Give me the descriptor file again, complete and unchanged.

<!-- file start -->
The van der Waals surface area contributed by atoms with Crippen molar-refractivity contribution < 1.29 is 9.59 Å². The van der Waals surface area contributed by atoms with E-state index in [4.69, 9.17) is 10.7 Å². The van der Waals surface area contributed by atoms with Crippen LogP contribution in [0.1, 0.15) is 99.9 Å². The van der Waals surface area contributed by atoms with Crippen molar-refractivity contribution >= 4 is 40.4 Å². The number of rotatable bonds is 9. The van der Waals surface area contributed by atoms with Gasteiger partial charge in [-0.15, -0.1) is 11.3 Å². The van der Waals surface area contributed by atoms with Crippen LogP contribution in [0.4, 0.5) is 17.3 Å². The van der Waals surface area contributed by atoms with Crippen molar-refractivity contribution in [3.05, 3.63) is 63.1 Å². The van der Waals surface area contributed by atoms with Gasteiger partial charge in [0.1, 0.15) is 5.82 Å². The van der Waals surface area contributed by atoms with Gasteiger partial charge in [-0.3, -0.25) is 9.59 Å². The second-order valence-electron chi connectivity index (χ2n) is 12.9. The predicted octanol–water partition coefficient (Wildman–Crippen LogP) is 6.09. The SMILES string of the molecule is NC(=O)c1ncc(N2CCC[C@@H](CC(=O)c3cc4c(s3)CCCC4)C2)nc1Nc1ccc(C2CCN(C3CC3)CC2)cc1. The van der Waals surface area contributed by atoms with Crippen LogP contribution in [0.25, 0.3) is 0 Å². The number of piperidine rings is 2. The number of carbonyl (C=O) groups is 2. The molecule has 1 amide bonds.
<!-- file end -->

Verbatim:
The van der Waals surface area contributed by atoms with Crippen molar-refractivity contribution < 1.29 is 9.59 Å². The van der Waals surface area contributed by atoms with E-state index in [4.69, 9.17) is 10.7 Å². The van der Waals surface area contributed by atoms with Crippen LogP contribution in [0.1, 0.15) is 99.9 Å². The van der Waals surface area contributed by atoms with Crippen molar-refractivity contribution >= 4 is 40.4 Å². The number of rotatable bonds is 9. The van der Waals surface area contributed by atoms with Gasteiger partial charge in [-0.15, -0.1) is 11.3 Å². The van der Waals surface area contributed by atoms with Crippen LogP contribution in [0.4, 0.5) is 17.3 Å². The van der Waals surface area contributed by atoms with Crippen molar-refractivity contribution in [3.05, 3.63) is 63.1 Å². The van der Waals surface area contributed by atoms with Gasteiger partial charge in [0.1, 0.15) is 5.82 Å². The van der Waals surface area contributed by atoms with Gasteiger partial charge in [-0.3, -0.25) is 9.59 Å². The second-order valence-electron chi connectivity index (χ2n) is 12.9. The predicted octanol–water partition coefficient (Wildman–Crippen LogP) is 6.09. The SMILES string of the molecule is NC(=O)c1ncc(N2CCC[C@@H](CC(=O)c3cc4c(s3)CCCC4)C2)nc1Nc1ccc(C2CCN(C3CC3)CC2)cc1. The van der Waals surface area contributed by atoms with Crippen LogP contribution in [0.25, 0.3) is 0 Å². The number of piperidine rings is 2. The number of carbonyl (C=O) groups is 2. The molecule has 1 amide bonds.